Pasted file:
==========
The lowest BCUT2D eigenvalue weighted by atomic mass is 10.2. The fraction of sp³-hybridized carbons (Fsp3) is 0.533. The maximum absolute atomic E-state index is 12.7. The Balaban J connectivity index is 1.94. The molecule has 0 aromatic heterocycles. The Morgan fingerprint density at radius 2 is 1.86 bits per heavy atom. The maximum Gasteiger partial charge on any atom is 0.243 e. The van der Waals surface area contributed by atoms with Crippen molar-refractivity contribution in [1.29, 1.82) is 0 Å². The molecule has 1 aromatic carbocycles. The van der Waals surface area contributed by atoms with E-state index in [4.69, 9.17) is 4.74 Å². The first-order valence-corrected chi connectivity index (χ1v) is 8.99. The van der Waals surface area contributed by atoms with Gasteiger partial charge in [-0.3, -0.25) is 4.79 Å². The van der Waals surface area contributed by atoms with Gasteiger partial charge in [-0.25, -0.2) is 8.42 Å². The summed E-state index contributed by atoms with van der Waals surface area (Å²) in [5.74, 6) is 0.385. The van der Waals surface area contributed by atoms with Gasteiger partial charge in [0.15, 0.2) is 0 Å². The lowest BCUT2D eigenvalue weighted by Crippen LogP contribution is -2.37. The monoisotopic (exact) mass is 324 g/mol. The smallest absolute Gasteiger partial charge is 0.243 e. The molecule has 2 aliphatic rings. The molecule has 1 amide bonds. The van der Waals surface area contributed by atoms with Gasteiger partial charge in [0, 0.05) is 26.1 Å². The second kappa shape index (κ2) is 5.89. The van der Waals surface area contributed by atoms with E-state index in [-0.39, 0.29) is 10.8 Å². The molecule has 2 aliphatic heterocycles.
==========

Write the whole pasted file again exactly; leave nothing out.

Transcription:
The lowest BCUT2D eigenvalue weighted by atomic mass is 10.2. The fraction of sp³-hybridized carbons (Fsp3) is 0.533. The maximum absolute atomic E-state index is 12.7. The Balaban J connectivity index is 1.94. The molecule has 0 aromatic heterocycles. The Morgan fingerprint density at radius 2 is 1.86 bits per heavy atom. The maximum Gasteiger partial charge on any atom is 0.243 e. The van der Waals surface area contributed by atoms with Crippen molar-refractivity contribution in [1.29, 1.82) is 0 Å². The molecule has 1 aromatic carbocycles. The van der Waals surface area contributed by atoms with E-state index in [4.69, 9.17) is 4.74 Å². The first-order valence-corrected chi connectivity index (χ1v) is 8.99. The van der Waals surface area contributed by atoms with Gasteiger partial charge in [-0.3, -0.25) is 4.79 Å². The van der Waals surface area contributed by atoms with Gasteiger partial charge in [-0.25, -0.2) is 8.42 Å². The summed E-state index contributed by atoms with van der Waals surface area (Å²) in [5.74, 6) is 0.385. The van der Waals surface area contributed by atoms with Gasteiger partial charge in [0.15, 0.2) is 0 Å². The lowest BCUT2D eigenvalue weighted by Crippen LogP contribution is -2.37. The monoisotopic (exact) mass is 324 g/mol. The smallest absolute Gasteiger partial charge is 0.243 e. The molecule has 2 aliphatic rings. The molecule has 1 amide bonds. The van der Waals surface area contributed by atoms with Gasteiger partial charge in [0, 0.05) is 26.1 Å². The second kappa shape index (κ2) is 5.89. The van der Waals surface area contributed by atoms with E-state index in [-0.39, 0.29) is 10.8 Å². The molecule has 2 aliphatic heterocycles.